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HELENA — Roughly half of Montana is no longer in drought, state officials said Thursday, although 18 counties remain on a drought alert and one — Beaverhead County — is still experiencing a tenaciously severe drought.

The Montana Drought Advisory Committee concluded at its meeting the state overall is at a moderate risk of experience a drought again this year.

Those conclusions replaced a more dire drought forecast from last fall, when the committee said the entire state would be in a drought this year without generous winter snows and spring rains.

The committee meets regularly to discuss moisture and ground water in Montana and prepares an annual report describing the state's water situation. For the last three years, much of its news has been bad, as the state has experienced one of the worst droughts in the past 100 years, with some pockets enduring the worst drought in recorded history.

But in many parts of Montana, that bad news seems to be dissolving under heavy winter snowpacks and regular, soaking showers, said Jesse Aber, water resources planner with the Department of Natural Resources and Conservation and a member of the committee. Many parts of the state are getting above-normal rainfall this spring. That, combined with colder weather in parts of Montana which is slowing the snowpack runoff spells good news for the state.

Still, neither Aber nor anyone else on the committee seemed ready to say the drought is truly over. For one thing, Aber said, a few pockets of the state are still dry, namely Beaverhead County, although Kalispell and Billings are also lagging behind in moisture for the water year, which runs from October through September.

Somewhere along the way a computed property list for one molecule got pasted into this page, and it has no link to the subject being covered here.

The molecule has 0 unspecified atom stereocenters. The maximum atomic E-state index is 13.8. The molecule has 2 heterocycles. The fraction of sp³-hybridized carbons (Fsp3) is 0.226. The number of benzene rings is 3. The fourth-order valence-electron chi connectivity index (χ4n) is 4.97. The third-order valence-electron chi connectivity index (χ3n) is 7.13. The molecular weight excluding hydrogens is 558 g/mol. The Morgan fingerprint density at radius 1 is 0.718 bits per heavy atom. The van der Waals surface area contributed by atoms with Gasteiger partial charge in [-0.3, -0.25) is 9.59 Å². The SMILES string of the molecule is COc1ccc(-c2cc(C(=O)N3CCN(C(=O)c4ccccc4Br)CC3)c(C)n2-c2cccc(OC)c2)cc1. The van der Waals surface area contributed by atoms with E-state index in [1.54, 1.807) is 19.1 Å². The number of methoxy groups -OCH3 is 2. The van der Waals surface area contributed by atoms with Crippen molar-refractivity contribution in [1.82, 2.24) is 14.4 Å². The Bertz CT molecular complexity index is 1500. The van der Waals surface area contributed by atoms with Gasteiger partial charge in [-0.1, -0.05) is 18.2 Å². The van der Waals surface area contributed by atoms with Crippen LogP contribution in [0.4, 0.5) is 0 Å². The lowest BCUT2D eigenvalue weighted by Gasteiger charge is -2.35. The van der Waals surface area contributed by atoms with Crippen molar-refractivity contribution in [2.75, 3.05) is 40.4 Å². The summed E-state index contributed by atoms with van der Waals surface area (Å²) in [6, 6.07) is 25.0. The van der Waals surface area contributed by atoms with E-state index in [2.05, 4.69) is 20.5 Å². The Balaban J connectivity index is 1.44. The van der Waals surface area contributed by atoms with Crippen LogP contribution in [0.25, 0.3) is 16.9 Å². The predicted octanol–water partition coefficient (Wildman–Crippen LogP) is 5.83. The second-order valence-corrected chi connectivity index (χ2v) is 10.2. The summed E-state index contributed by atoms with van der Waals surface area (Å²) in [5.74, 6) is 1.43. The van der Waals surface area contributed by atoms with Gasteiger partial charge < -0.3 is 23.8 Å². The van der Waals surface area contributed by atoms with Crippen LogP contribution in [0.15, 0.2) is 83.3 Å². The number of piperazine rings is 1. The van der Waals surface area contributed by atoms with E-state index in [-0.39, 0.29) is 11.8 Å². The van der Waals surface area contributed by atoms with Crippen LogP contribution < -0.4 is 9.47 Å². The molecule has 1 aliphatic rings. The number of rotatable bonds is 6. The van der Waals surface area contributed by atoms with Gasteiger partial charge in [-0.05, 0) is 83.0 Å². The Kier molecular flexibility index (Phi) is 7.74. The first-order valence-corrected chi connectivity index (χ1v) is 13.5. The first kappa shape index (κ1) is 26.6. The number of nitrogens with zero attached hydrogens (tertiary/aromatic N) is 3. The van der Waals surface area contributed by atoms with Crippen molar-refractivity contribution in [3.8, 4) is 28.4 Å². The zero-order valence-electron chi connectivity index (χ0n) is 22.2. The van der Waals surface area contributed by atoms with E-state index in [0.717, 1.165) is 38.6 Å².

Plus, Aber said, the enduring dry spell so severely devastated Montana's ground water and soils that it wouldn't take much to push the state back into a drought.

In the Helena Valley, Department of Environmental Quality statistics show, about 50 wells either dried up during the drought or were extremely drawn down. A number of other wells across the state dried up over the winter.

Rivers and streams also suffered, and with them the state's fish, said Kathleen Williams, of the Department of Fish, Wildlife and Parks, and a member of the committee. The Musselshell River, one of the hardest hit waterways during the drought, is now without entire age groups of brown trout, she said, adding that it's surprising any fish survived in the river at all.

Most of all, the state's farmers and ranchers suffered, Aber said. He divides the drought into three categories. First, there's rain and snow and the amount of moisture falling to the ground. In that way, the state is doing pretty good, although there are lingering dry pockets. Then, there's ground water and soil moisture. Montana isn't doing so well in this respect and Aber said it would take at least two normal years to recharge the state's aquifers. Finally, there is what Aber called "socioeconomic drought," or the social and economic effects of dryness. The socioeconomic drought isn't over, he said, adding that in agricultural counties hardest hit, all sorts of domestic and substance abuse problems have surfaced.

"If you're a dryland farmer, what are you going to do?" he said.

Despite relatively healthy moisture, Rick Bondy, division engineer of the Water Resources Division in the Department of Natural Resources and Conservation, said he didn't think river and stream flows would return to normal for a while. For one thing, he said, aquifers dropped so low and soils were so dry that some water in rivers and streams is being sucked into the dry soil and down into the parched aquifers.

Plus, Aber said, a cool spring in parts of the state is postponing the spring runoff.

While the committee's recommendation is the state's official word on drought, it is not related to federal declarations of drought, which open the door for federal drought assistance, Aber said.

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